Displays: The race between LCD and Plasma continues at the high-end of the display market. 1080p (actually 1080 horizontal lines per vertical scan) displays were everywhere. TI finally has a version of their DMD, aka DLP, that supports 1080p through a technique they call wobulation : where they physically move the reflective die by a few microns to create the illusion of a second pixel for each mirror (actual array is 960x1080 to get to a 1920x1080 display). These units were everywhere and price points getting down to $599 retail for a full 1080p rear projection unit.

Big flat-panel displays : there were monster displays everywhere with some of the remarkable ones being 102 to 108 inches diagonal (Plasma and LCD). The image quality of these displays has reached a point where the source material is now the limiting factor, not the display.

3D Display: LG had a demonstrator 3D display that provided very good depth viewing without any glasses. I talked to their engineer and he said they did it by taking 25 versions of 2D images and sequentially replaying them through the display with special filters that allowed the image to be demultiplexed. It uses only proprietary content, but it looked great. I'm sure it will be marketed to digital signage applications for the next several years.

Micro-projectors: there were lots of pocket sized LED projectors that could display very small images (like 1 foot square) with low brightness (100 lumens). These looked OK in a dark room, but are not ready for primetime anytime soon. They were driven with LEDs and therefore the technology curve alone will make them viable in 3 to 4 years (~1000 lumens gets them into the game).

LEDs: Both pocket projectors and rear-projection displays are now starting to use LEDs as light sources. These displays have better color range (gamut) than arc lamp based displays and never wear out. In addition to the display applications, there were decorative LED apps such as desk lights, strip lighting and incandescent light replacements everywhere. One company was offering designer desk lamps that used 60 3 candela LEDs in a strip as a desk light replacement. It looked great and used only 8W of power. Unfortunately they are going after premium pricing initially - $95 each!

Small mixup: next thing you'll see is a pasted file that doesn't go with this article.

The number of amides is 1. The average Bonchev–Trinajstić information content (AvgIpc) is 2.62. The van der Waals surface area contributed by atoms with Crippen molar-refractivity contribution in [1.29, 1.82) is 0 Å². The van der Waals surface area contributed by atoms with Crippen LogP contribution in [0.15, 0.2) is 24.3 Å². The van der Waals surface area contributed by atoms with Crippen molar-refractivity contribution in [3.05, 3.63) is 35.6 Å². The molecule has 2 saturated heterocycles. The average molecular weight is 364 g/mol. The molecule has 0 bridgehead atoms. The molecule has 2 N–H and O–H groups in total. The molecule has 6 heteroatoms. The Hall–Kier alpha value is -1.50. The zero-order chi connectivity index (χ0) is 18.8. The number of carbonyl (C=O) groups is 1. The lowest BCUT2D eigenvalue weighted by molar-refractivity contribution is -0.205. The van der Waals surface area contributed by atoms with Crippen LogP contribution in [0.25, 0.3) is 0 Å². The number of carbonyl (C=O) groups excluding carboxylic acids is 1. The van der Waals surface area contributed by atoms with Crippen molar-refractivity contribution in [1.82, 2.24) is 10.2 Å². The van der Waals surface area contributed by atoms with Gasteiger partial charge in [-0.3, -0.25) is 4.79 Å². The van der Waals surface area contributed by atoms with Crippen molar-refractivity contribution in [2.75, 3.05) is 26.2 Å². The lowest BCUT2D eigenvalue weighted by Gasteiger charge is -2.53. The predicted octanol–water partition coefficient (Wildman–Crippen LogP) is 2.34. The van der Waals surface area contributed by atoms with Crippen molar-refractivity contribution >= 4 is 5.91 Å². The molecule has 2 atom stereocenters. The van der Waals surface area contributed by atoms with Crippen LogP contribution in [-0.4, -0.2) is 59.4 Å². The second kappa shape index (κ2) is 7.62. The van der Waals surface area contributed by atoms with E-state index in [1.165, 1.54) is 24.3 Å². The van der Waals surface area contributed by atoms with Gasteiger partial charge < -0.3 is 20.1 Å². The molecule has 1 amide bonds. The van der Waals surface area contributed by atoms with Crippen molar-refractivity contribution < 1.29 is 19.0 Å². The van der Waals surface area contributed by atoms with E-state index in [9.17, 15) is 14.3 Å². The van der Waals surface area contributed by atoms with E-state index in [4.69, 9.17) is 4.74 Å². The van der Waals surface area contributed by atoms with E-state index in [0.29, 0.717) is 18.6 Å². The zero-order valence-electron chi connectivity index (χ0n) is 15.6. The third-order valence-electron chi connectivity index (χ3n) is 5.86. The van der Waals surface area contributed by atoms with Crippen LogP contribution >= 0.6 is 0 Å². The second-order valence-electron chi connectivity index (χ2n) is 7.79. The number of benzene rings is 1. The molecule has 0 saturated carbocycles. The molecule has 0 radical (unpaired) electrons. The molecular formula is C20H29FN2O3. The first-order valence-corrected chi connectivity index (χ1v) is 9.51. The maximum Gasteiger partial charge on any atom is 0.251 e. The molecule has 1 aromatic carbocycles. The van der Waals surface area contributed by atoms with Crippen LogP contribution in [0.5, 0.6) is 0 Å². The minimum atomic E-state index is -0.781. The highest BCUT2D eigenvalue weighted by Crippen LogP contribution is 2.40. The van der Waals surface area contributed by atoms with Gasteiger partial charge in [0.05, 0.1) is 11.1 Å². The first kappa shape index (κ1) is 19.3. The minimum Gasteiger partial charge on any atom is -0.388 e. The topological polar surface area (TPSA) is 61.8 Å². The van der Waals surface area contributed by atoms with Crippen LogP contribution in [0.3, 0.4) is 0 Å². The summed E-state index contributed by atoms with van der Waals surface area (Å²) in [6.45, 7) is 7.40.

GPS: There GPS units everywhere : small handheld devices and larger form factor units. The interesting thing I saw was multiple vendors shipping silicon for indoor GPS (-160 dBm sensitivity). In addition to eRide and Global Locate, u-blox and SiRF have shipped silicon.

UWB: There were multiple companies displaying UWB devices of all flavors (proprietary, ISM-band compliant and MBOA). None of the displays that I saw went more than about 2 feet. I asked vendors what kind of range they were able to get and most of them said there was so much RF noise in the convention center that they were lucky to have it work at all.

Software and Content: Microsoft had their usual HUGE booth with several hundred visitors at any one time. The Windows Vista demo was compelling, but they had the usual demo glitches when they guy presenting different features found that some of them didn't work during the demonstration. He found a way to quickly switch to the next topic.

MSDN-Live: It was interesting to see the MSDN-Live products which finally started to look pretty interesting. MSDN-Live is the datacasting service that was started to feed the Spot watches. That never went anywhere, but the killer application for this seems to be integration of real time traffic information into GPS receivers. This allows roads to be color coded according to the average traffic speed and icons added to maps where there are accidents or disruptions. Microsoft charges both an up-front fee and yearly service fees for the data streams.

Sony: they did their usual focus on consumer electronics for about 3/4 of their display, but the other 1/4 was a theater showing previews of Spider Man 3. They made each viewer check their phone and cameras at the door, so there were huge lines to get in and out of the theater. It shows their emphasis on content.

Automotive Electronics: It was amazing to see a whole convention hall devoted to aftermarket automotive accessories. This hall had the best demonstrations with all sorts of custom cars (ranging from a small Lotus Elise all the way to a HUGE jacked up GMC truck). Cars with 24 low profile tires were common. Amplifie

Category: Governance Submitted by: John